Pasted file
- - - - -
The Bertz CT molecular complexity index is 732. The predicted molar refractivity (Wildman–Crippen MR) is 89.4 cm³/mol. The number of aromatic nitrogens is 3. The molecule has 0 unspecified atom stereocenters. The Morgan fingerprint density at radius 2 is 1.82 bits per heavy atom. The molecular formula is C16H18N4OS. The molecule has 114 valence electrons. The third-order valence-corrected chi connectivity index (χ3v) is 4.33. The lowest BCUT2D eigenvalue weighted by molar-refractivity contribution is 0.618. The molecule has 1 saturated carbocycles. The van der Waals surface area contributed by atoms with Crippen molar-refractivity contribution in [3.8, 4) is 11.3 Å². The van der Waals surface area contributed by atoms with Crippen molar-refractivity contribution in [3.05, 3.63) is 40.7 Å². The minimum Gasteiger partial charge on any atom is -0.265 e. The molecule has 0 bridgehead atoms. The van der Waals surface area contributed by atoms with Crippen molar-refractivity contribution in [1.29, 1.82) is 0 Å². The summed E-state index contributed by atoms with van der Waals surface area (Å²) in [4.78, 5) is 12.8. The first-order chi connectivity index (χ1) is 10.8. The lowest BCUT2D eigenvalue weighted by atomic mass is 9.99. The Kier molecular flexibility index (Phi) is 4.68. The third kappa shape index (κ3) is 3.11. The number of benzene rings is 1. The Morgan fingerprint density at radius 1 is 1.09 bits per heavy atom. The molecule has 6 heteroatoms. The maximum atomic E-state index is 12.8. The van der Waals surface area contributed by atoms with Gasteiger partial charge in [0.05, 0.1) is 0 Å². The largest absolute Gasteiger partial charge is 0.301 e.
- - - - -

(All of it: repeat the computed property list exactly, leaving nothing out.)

The Bertz CT molecular complexity index is 732. The predicted molar refractivity (Wildman–Crippen MR) is 89.4 cm³/mol. The number of aromatic nitrogens is 3. The molecule has 0 unspecified atom stereocenters. The Morgan fingerprint density at radius 2 is 1.82 bits per heavy atom. The molecular formula is C16H18N4OS. The molecule has 114 valence electrons. The third-order valence-corrected chi connectivity index (χ3v) is 4.33. The lowest BCUT2D eigenvalue weighted by molar-refractivity contribution is 0.618. The molecule has 1 saturated carbocycles. The van der Waals surface area contributed by atoms with Crippen molar-refractivity contribution in [3.8, 4) is 11.3 Å². The van der Waals surface area contributed by atoms with Crippen molar-refractivity contribution in [3.05, 3.63) is 40.7 Å². The minimum Gasteiger partial charge on any atom is -0.265 e. The molecule has 0 bridgehead atoms. The van der Waals surface area contributed by atoms with Crippen molar-refractivity contribution in [1.29, 1.82) is 0 Å². The summed E-state index contributed by atoms with van der Waals surface area (Å²) in [4.78, 5) is 12.8. The first-order chi connectivity index (χ1) is 10.8. The lowest BCUT2D eigenvalue weighted by atomic mass is 9.99. The Kier molecular flexibility index (Phi) is 4.68. The third kappa shape index (κ3) is 3.11. The number of benzene rings is 1. The Morgan fingerprint density at radius 1 is 1.09 bits per heavy atom. The molecule has 6 heteroatoms. The maximum atomic E-state index is 12.8. The van der Waals surface area contributed by atoms with Gasteiger partial charge in [0.05, 0.1) is 0 Å². The largest absolute Gasteiger partial charge is 0.301 e.